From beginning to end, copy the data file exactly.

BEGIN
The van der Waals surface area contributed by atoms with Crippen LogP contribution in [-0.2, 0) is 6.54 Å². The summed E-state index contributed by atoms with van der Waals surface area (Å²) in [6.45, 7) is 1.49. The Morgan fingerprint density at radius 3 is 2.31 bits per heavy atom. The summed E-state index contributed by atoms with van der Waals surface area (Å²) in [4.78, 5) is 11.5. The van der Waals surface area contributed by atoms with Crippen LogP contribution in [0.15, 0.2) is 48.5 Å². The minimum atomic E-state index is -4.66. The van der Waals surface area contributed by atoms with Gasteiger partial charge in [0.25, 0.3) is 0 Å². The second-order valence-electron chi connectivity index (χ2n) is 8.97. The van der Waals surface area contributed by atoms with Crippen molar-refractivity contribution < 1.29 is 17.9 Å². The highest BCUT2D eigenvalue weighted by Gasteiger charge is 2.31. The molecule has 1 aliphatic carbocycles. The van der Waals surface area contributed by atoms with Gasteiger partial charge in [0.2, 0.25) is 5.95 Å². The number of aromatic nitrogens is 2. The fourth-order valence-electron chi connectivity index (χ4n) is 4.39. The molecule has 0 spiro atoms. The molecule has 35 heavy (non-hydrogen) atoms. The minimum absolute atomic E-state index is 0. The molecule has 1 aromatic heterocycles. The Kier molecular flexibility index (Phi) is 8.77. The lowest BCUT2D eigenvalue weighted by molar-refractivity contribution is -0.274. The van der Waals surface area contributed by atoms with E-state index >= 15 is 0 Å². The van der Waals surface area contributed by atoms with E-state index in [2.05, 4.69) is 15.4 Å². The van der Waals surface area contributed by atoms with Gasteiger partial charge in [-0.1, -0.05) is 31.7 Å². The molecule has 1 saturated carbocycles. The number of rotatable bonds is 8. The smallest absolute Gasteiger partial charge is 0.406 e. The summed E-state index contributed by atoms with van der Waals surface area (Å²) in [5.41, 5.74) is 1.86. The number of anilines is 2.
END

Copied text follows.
The van der Waals surface area contributed by atoms with Crippen LogP contribution in [-0.2, 0) is 6.54 Å². The summed E-state index contributed by atoms with van der Waals surface area (Å²) in [6.45, 7) is 1.49. The Morgan fingerprint density at radius 3 is 2.31 bits per heavy atom. The summed E-state index contributed by atoms with van der Waals surface area (Å²) in [4.78, 5) is 11.5. The van der Waals surface area contributed by atoms with Crippen LogP contribution in [0.15, 0.2) is 48.5 Å². The minimum atomic E-state index is -4.66. The van der Waals surface area contributed by atoms with Gasteiger partial charge in [0.25, 0.3) is 0 Å². The second-order valence-electron chi connectivity index (χ2n) is 8.97. The van der Waals surface area contributed by atoms with Crippen molar-refractivity contribution < 1.29 is 17.9 Å². The highest BCUT2D eigenvalue weighted by Gasteiger charge is 2.31. The molecule has 1 aliphatic carbocycles. The van der Waals surface area contributed by atoms with Gasteiger partial charge in [0.2, 0.25) is 5.95 Å². The number of aromatic nitrogens is 2. The fourth-order valence-electron chi connectivity index (χ4n) is 4.39. The molecule has 0 spiro atoms. The molecule has 35 heavy (non-hydrogen) atoms. The minimum absolute atomic E-state index is 0. The molecule has 1 aromatic heterocycles. The Kier molecular flexibility index (Phi) is 8.77. The lowest BCUT2D eigenvalue weighted by molar-refractivity contribution is -0.274. The van der Waals surface area contributed by atoms with E-state index >= 15 is 0 Å². The van der Waals surface area contributed by atoms with E-state index in [2.05, 4.69) is 15.4 Å². The van der Waals surface area contributed by atoms with Gasteiger partial charge in [-0.1, -0.05) is 31.7 Å². The molecule has 1 saturated carbocycles. The number of rotatable bonds is 8. The smallest absolute Gasteiger partial charge is 0.406 e. The summed E-state index contributed by atoms with van der Waals surface area (Å²) in [5.41, 5.74) is 1.86. The number of anilines is 2.